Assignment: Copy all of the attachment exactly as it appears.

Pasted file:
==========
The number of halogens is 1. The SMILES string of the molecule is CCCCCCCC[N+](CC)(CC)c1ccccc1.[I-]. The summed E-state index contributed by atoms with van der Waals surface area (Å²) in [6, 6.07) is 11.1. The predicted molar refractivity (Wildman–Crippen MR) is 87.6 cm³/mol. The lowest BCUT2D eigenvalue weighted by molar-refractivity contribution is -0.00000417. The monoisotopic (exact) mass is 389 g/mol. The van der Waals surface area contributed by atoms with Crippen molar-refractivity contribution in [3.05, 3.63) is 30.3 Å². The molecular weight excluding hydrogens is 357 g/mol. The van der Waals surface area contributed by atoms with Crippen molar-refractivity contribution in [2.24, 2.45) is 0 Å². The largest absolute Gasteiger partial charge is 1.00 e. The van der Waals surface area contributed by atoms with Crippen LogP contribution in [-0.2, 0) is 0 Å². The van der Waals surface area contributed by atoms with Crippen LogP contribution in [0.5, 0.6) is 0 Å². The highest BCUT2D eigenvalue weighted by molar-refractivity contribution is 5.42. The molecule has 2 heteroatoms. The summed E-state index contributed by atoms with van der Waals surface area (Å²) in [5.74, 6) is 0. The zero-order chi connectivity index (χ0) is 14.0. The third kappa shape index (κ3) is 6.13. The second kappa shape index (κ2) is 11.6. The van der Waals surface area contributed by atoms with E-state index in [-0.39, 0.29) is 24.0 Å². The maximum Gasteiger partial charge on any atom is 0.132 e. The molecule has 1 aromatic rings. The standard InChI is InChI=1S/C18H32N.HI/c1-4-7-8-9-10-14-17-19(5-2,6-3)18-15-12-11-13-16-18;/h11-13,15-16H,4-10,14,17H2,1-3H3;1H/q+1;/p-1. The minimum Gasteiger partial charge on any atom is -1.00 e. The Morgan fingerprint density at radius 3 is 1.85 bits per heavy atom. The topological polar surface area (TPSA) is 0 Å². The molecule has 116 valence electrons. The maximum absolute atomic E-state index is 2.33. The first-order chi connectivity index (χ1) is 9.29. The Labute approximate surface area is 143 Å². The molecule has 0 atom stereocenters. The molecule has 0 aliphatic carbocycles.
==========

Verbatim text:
The number of halogens is 1. The SMILES string of the molecule is CCCCCCCC[N+](CC)(CC)c1ccccc1.[I-]. The summed E-state index contributed by atoms with van der Waals surface area (Å²) in [6, 6.07) is 11.1. The predicted molar refractivity (Wildman–Crippen MR) is 87.6 cm³/mol. The lowest BCUT2D eigenvalue weighted by molar-refractivity contribution is -0.00000417. The monoisotopic (exact) mass is 389 g/mol. The van der Waals surface area contributed by atoms with Crippen molar-refractivity contribution in [3.05, 3.63) is 30.3 Å². The molecular weight excluding hydrogens is 357 g/mol. The van der Waals surface area contributed by atoms with Crippen molar-refractivity contribution in [2.24, 2.45) is 0 Å². The largest absolute Gasteiger partial charge is 1.00 e. The van der Waals surface area contributed by atoms with Crippen LogP contribution in [-0.2, 0) is 0 Å². The van der Waals surface area contributed by atoms with Crippen LogP contribution in [0.5, 0.6) is 0 Å². The highest BCUT2D eigenvalue weighted by molar-refractivity contribution is 5.42. The molecule has 2 heteroatoms. The summed E-state index contributed by atoms with van der Waals surface area (Å²) in [5.74, 6) is 0. The zero-order chi connectivity index (χ0) is 14.0. The third kappa shape index (κ3) is 6.13. The second kappa shape index (κ2) is 11.6. The van der Waals surface area contributed by atoms with E-state index in [-0.39, 0.29) is 24.0 Å². The maximum Gasteiger partial charge on any atom is 0.132 e. The molecule has 1 aromatic rings. The standard InChI is InChI=1S/C18H32N.HI/c1-4-7-8-9-10-14-17-19(5-2,6-3)18-15-12-11-13-16-18;/h11-13,15-16H,4-10,14,17H2,1-3H3;1H/q+1;/p-1. The minimum Gasteiger partial charge on any atom is -1.00 e. The Morgan fingerprint density at radius 3 is 1.85 bits per heavy atom. The topological polar surface area (TPSA) is 0 Å². The molecule has 116 valence electrons. The maximum absolute atomic E-state index is 2.33. The first-order chi connectivity index (χ1) is 9.29. The Labute approximate surface area is 143 Å². The molecule has 0 atom stereocenters. The molecule has 0 aliphatic carbocycles.